"If you listen to him, and you listen to some of the folks that I've been listening to, that's why we've been in the Middle East for 15 years, and we haven't won anything," Trump said. "We've spent $5 trillion dollars in the Middle East with thinking like that."

When Bush responded by questioning Trump's foreign policy expertise, Trump simply retorted, "You spent $44 million in New Hampshire, give me a break."

Trump also at one point needled Bush for the way the former governor last year stumbled over questions about the Iraq war. "Obviously, the war in Iraq was a big, fat mistake," Trump said. "It took Jeb Bush, if you remember... it took him five days. He went back, it was a mistake, it wasn't a mistake. It took him five days before his people told him what to say, and he ultimately said, 'it was a mistake.'"

Trump went further than most Republicans would on the Iraq war, accusing the Bush administration of lying to the American people. "They lied. They said there were weapons of mass destruction, there were none. And they knew there were none," he said to boos from the audience.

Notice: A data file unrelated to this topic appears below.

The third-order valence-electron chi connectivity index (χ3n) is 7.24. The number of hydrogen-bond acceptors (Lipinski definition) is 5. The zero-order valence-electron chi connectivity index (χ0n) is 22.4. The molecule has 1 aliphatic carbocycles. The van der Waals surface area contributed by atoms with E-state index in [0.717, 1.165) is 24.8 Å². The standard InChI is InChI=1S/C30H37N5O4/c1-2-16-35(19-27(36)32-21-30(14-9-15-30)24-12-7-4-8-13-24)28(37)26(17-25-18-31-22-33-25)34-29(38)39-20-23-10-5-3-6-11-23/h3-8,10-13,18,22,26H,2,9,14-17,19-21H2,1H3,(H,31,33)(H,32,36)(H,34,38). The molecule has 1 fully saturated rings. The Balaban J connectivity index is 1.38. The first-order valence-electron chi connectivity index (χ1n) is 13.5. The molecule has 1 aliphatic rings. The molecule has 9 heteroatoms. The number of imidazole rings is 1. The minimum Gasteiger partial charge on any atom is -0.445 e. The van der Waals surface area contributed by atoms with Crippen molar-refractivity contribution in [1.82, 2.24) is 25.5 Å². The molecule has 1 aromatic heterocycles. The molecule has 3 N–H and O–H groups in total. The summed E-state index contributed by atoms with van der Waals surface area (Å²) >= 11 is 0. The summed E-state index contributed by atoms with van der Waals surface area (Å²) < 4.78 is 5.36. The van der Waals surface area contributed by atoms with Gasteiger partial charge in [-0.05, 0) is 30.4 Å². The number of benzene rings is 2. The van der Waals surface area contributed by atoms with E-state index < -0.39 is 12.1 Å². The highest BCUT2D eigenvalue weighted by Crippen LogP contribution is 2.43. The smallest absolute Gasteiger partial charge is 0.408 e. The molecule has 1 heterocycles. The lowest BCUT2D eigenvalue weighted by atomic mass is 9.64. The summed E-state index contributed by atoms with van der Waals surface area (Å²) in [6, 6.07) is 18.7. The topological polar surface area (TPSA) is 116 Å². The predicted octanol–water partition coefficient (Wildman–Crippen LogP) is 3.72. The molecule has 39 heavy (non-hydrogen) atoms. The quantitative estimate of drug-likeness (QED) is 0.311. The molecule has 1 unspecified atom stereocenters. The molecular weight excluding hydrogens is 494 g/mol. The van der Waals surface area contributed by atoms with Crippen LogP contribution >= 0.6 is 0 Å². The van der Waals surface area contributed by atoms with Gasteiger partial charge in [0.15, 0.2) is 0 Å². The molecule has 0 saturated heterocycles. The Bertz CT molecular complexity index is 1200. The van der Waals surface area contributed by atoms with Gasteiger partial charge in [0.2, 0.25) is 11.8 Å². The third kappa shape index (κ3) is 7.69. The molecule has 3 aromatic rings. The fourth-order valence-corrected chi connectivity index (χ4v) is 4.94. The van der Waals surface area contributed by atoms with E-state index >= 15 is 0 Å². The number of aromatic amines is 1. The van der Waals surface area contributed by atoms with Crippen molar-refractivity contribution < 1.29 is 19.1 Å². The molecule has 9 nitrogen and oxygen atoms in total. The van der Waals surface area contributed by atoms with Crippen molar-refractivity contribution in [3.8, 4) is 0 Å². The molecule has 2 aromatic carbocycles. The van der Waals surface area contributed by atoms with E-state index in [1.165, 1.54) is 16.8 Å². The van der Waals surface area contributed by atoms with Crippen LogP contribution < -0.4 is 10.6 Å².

Trump also unabashedly distanced himself from the GOP on Social Security, acknowledging that unlike other Republican candidates, he is promising to preserve it. "We're not going to hurt the people who have been paying into Social Security their whole life and then all of a sudden they're supposed to get less," he said.

Trump's at-times left-leaning policy positions gave Ted Cruz -- Trump's biggest competitor -- a clear line of attack.

"You know, flexibility is a good thing, but you shouldn't be flexible on core principles," Cruz said. "I like Donald, he is an amazing entertainer, but...for most of his life his policies have been very, very liberal. For most of his life, he has described himself as very pro- choice and as a supporter of partial birth abortion. Right now today as a candidate, he supports federal tax payer funding for Planned Parenthood."

That assertion prompted Trump to call Cruz the "single biggest liar" of the campaign. However, Cruz did get Trump to acknowledge that he believes Planned Parenthood "does do wonderful things, but not as it relates to abortion....There are wonderful things having to do with women's health."